Studying mathematics for the sake of mathematics, formulation of conjectures to model real life situations and indeed the application of mathematical knowledge has helped to improve insight about nature.
The advances in pure mathematics, natural sciences, engineering, medicine, finance and the social sciences has lead to the formulation of more practical problems requiring practical solutions. Some of these needed solutions however pose a great strain on the human numerical capacity, hence the need for calculators.
Antiquity supplied itself with a means to eliminate this strain on the human numerical capacity and indeed eliminate error in calculations. The first calculators were recognized as mere counting materials and devices; they were stones, pebbles, bones and the abacus.
It was not until the 17th century that the term calculating machine or mechanical calculator became widespread. Wilhelm Schickard built the earliest modern attempt at a mechanical calculator. His mechanical calculator comprised Abacus made of Napier bones which performed multiplication and division operations and a dialed pedometer which performed addition and subtraction operations. However, he was not very successful.
Blaise Paschal was going to create a successful mechanical calculator called the Paschaline two decades later to help his father’s tax collector business. Other mechanical calculators like the Thomas Arithometer, the Comptometer and even Charles Babbage’s Automatic calculators, the Difference Engine and the Analytical engine (which basically modeled the computer system), also followed suit.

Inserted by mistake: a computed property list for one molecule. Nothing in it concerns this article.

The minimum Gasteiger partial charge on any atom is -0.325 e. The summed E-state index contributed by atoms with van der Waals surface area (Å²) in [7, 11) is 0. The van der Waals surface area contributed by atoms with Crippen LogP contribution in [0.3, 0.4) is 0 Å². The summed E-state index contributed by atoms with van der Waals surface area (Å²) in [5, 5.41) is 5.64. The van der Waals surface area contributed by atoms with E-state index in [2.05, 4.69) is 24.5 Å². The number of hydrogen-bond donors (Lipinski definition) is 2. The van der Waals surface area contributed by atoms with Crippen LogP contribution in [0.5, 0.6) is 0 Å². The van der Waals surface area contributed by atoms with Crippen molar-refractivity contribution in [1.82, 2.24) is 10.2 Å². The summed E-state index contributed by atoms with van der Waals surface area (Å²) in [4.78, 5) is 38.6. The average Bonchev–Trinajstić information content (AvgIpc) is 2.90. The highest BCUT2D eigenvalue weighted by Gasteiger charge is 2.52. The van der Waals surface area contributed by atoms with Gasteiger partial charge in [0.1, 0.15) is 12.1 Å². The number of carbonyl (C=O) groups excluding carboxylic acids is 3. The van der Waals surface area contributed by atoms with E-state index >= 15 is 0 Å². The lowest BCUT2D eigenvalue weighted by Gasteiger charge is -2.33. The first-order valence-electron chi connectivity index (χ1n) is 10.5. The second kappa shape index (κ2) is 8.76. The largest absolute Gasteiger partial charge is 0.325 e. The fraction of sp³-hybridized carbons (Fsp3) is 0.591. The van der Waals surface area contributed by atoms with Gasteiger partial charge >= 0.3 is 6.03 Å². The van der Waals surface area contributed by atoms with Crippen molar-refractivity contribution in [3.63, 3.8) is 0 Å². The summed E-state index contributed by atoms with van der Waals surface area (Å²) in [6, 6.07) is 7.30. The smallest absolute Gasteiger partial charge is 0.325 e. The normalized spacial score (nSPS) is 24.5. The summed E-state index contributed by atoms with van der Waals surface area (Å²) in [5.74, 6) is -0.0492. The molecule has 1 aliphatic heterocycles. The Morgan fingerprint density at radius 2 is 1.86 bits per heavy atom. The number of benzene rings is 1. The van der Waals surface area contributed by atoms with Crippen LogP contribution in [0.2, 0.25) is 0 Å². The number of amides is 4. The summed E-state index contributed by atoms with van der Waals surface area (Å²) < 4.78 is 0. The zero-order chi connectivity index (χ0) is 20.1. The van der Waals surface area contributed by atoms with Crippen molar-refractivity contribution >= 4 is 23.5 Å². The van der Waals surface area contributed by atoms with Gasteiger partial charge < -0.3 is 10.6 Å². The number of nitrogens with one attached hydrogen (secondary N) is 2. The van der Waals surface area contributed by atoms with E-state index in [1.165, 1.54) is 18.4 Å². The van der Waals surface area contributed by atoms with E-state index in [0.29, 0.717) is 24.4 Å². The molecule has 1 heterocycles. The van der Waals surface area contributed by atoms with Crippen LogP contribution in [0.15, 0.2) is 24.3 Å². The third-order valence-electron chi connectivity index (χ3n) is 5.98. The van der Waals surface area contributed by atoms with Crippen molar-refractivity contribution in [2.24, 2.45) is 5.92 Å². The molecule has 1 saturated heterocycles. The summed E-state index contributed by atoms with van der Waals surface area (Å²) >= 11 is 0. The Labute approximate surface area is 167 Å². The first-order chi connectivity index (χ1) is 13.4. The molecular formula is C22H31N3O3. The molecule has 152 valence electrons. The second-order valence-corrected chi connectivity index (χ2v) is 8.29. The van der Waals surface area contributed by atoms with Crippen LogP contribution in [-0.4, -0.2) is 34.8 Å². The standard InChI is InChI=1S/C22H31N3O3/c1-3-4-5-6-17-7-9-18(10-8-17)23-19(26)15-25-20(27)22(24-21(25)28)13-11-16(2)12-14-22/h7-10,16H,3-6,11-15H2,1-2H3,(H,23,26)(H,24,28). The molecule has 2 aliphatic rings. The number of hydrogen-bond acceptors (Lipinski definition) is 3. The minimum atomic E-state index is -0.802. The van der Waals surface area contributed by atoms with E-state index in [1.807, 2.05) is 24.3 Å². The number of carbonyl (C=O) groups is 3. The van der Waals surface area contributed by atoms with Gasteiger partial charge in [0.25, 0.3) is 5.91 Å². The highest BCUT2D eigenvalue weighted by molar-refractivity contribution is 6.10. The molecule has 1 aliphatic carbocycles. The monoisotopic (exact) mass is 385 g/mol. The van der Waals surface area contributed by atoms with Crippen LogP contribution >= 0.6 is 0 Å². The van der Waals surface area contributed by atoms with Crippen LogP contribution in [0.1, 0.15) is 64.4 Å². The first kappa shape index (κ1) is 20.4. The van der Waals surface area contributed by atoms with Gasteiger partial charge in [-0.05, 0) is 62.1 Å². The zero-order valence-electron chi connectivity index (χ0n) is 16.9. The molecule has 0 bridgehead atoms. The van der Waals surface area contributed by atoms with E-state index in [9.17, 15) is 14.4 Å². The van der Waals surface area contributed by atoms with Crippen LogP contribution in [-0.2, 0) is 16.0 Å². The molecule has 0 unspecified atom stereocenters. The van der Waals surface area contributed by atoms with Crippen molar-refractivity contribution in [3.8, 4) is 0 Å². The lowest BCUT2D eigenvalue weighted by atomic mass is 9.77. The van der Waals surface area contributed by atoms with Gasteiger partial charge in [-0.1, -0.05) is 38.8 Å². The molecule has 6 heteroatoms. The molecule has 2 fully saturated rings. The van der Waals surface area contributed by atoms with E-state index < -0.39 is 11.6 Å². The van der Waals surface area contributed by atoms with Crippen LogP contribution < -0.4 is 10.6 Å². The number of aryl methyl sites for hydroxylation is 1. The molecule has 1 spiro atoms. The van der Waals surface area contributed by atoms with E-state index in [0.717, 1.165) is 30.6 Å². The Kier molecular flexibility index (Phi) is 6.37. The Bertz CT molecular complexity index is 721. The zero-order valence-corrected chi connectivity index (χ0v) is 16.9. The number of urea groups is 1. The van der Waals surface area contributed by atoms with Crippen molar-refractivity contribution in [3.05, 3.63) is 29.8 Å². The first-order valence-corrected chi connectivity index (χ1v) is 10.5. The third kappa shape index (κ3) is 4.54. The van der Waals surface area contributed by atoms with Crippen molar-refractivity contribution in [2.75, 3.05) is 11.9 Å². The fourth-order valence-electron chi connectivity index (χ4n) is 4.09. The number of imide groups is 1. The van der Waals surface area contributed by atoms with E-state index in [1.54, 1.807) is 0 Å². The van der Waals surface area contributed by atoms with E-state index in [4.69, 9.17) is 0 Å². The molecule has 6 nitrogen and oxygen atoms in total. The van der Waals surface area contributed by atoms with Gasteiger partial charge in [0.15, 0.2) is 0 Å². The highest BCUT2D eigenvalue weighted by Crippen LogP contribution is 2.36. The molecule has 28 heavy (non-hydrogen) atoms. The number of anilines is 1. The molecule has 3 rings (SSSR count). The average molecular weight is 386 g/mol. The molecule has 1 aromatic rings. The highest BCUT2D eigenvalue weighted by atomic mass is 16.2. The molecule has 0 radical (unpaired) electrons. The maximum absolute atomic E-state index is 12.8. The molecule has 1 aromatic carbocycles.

These inventions however notable were not very efficient due to high energy consumption, multiple clock cycles, size, cost, poor memory capacity and most of them still had challenging error margins.
To solve the problem of inefficiency, Electronic calculators were introduced. The increased efficiency of electronic calculators was made possible through the use of solid state materials. By early 1960s, the first microprocessor, ‘the Intel 4004’, was manufactured and used to produce electronic calculators. By the mid 1970s, transistors were integrated into electronic calculators. This change allowed for reduction in size and cost of electronic calculators. In addition, more problem-specific and field-specific electronic calculators were manufactured to serve users better. The new calculators have keypads for input, LCD displays, more efficient power sources, memory storage capacity, improved processing power and speed, improved readability and are relatively pocket friendly.
In truth, calculators today cannot be placed side by side with the calculators that were available 200 years ago. Even so, the advancements in the world today especially in STEM (Science, Technology, Engineering and Mathematics) and even the quickness of this present generation calls for improved efficiency of calculators still.
Calculators need to become more problem specific with the advances in various fields fully appreciated. Transistors have to be doubled to further reduce bulkiness and cost thus increasing the processing power of calculators by reducing the number of clock cycles significantly. The storage capacity of calculators need to be improved especially for programmable calculators. Displays, input and output methods could never stop getting better, these more or less change every couple of years, and calculators should not be left out. Even so, these improvements should not be done without taking into cognizance the purpose of such calculators because in the end, efficiency is measured by the quality of an intended output.